Transthyretin is a protein produced in the liver that transports thyroid hormone and vitamin A. A single substitution of an amino acid in the structure of TTR can result in a relatively unstable protein, the breakdown products of which (predominantly monomers) aggregate abnormally and produce proteinaceous deposits in nerves and the heart. These deposits are known as amyloid and produce progressive nerve and heart damage. Amyloidosis due to a mutant TTR is usually an autosomal dominant and hence is a familial condition. Wild-type TTR is also capable of producing amyloid deposits which predominantly involves the heart (rather than the nervous system) resulting in a progressive decrease in cardiac function with increasing signs of heart failure. This study aims to determine whether subcutaneous injection of an antisense oligonucleotide drug, known as inotersen, that has been specifically designed to reduce production of the protein transthyretin by the liver, can slow or stop the progression of TTR amyloid cardiomyopathy as compared to historical controls, using advanced echocardiography and cardiac MRI. The study also aims to determine the tolerability and safety of this drug when administered over a 24-month period to patients with TTR amyloid cardiomyopathy.
Interventional, cross-sectional biomedical study of children with genetic cardiomyopathy and healthy children. The aim is to generate, via induced human pluripotent stem cells (hiPSC), "patient-specific" cardiomyocytes (CMs) (hiPSC-CMs) to study the molecular mechanisms of cardiomyopathies of genetic origin.
Arrhythmogenic Right Ventricular Cardiomyopathy (ARVC) is an inherited arrhythmia disorder with high risk of ventricular tachycardia or fibrillation, and implantable cardioverter defibrillator remains as therapy of choice. Antiarrhythmic therapy with different agents including beta-blockers, sotalol and amiodarone are usually not effective in reducing risk of arrhythmic events. Recent data indicated that flecainide effectively prevented the arrhythmias observed in the experimental ARVC animals and in small series of ARVC patients. These observations provide a strong rationale for conducting a pilot randomized clinical trial to determine whether flecainide will reduce ventricular arrhythmias in high-risk ARVC patients. This pilot study is designed as randomized double-blinded placebo-controlled crossover trial with administration of 100 mg of Flecainide or matching placebo twice a day for 4 weeks each with a washout period. Primary specific aim of this pilot trial is to determine whether Flecainide administration is associated with a significant reduction of number of ventricular ectopic beats (VEBs) in ARVC patients with implantable cardioverter-defibrillator (ICD).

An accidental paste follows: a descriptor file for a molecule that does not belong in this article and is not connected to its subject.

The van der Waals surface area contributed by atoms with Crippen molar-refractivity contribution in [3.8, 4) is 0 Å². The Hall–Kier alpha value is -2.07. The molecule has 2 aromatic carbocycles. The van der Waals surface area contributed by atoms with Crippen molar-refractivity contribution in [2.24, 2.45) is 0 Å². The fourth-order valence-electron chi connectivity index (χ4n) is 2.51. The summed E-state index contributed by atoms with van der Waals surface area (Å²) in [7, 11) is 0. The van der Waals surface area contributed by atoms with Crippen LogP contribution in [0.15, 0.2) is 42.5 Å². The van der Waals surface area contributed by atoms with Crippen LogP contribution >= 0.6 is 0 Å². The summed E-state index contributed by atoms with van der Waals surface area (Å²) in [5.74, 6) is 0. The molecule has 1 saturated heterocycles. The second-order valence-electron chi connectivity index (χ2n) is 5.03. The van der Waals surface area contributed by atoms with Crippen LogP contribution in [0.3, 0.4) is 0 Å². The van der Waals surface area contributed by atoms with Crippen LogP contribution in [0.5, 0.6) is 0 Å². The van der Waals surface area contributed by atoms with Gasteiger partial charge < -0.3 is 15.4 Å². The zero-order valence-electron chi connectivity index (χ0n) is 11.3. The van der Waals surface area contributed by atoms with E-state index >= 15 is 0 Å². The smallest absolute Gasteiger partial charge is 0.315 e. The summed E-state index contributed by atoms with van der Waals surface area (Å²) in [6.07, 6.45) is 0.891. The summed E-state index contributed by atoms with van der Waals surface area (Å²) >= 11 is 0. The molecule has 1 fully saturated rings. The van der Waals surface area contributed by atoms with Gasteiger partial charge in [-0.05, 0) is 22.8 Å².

Takotsubo syndrome is a condition which mimics acute myocardial infarction, and is diagnosed in 1.5% to 2.2% of patients referred to hospital with suspected acute coronary syndrome. It is also known as broken heart syndrome, takotsubo cardiomyopathy, stress cardiomyopathy and apical ballooning cardiomyopathy, among other names. The pathogenesis of this disorder is not well understood. Possible mechanisms include catecholamine excess, coronary artery spasm, microvascular dysfunction, among others. This is a multicenter, nation-wide, observational study of patients who were previously diagnosed with takotsubo syndrome. The investigators aim to use this registry to help plan and carry out further studies and to improve understanding of the pathophysiologic mechanisms of this syndrome. In addition participants will be followed for events, and to monitor quality of life and stress.